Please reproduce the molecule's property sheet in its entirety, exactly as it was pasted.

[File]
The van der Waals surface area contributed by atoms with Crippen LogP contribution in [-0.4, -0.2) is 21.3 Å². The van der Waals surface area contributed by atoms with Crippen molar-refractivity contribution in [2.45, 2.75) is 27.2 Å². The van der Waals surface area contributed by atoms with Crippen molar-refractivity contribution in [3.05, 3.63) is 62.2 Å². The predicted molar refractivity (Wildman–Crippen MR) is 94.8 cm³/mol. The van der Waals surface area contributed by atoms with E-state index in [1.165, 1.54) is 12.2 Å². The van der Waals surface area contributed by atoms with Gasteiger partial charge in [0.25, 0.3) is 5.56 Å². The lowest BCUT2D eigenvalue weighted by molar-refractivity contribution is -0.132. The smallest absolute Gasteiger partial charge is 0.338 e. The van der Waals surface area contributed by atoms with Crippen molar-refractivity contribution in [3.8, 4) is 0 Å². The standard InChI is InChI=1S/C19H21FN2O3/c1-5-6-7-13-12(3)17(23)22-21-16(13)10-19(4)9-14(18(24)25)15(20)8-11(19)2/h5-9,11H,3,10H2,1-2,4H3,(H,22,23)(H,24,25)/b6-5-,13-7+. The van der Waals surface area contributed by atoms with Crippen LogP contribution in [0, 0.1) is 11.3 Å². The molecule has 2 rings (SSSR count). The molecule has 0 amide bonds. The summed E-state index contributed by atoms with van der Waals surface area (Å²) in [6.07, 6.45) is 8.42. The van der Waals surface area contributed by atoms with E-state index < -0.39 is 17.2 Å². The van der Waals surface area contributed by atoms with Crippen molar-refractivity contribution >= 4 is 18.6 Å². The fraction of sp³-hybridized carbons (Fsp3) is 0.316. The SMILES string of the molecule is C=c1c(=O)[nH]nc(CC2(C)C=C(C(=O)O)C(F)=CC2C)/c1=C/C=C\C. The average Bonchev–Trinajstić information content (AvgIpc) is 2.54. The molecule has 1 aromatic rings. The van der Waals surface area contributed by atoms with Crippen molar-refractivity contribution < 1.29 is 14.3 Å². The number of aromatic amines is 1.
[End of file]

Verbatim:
The van der Waals surface area contributed by atoms with Crippen LogP contribution in [-0.4, -0.2) is 21.3 Å². The van der Waals surface area contributed by atoms with Crippen molar-refractivity contribution in [2.45, 2.75) is 27.2 Å². The van der Waals surface area contributed by atoms with Crippen molar-refractivity contribution in [3.05, 3.63) is 62.2 Å². The predicted molar refractivity (Wildman–Crippen MR) is 94.8 cm³/mol. The van der Waals surface area contributed by atoms with E-state index in [1.165, 1.54) is 12.2 Å². The van der Waals surface area contributed by atoms with Gasteiger partial charge in [0.25, 0.3) is 5.56 Å². The lowest BCUT2D eigenvalue weighted by molar-refractivity contribution is -0.132. The smallest absolute Gasteiger partial charge is 0.338 e. The van der Waals surface area contributed by atoms with Crippen molar-refractivity contribution in [3.8, 4) is 0 Å². The standard InChI is InChI=1S/C19H21FN2O3/c1-5-6-7-13-12(3)17(23)22-21-16(13)10-19(4)9-14(18(24)25)15(20)8-11(19)2/h5-9,11H,3,10H2,1-2,4H3,(H,22,23)(H,24,25)/b6-5-,13-7+. The van der Waals surface area contributed by atoms with Crippen LogP contribution in [0, 0.1) is 11.3 Å². The molecule has 2 rings (SSSR count). The molecule has 0 amide bonds. The summed E-state index contributed by atoms with van der Waals surface area (Å²) in [6.07, 6.45) is 8.42. The van der Waals surface area contributed by atoms with E-state index < -0.39 is 17.2 Å². The van der Waals surface area contributed by atoms with Crippen molar-refractivity contribution >= 4 is 18.6 Å². The fraction of sp³-hybridized carbons (Fsp3) is 0.316. The SMILES string of the molecule is C=c1c(=O)[nH]nc(CC2(C)C=C(C(=O)O)C(F)=CC2C)/c1=C/C=C\C. The average Bonchev–Trinajstić information content (AvgIpc) is 2.54. The molecule has 1 aromatic rings. The van der Waals surface area contributed by atoms with Crippen molar-refractivity contribution < 1.29 is 14.3 Å². The number of aromatic amines is 1.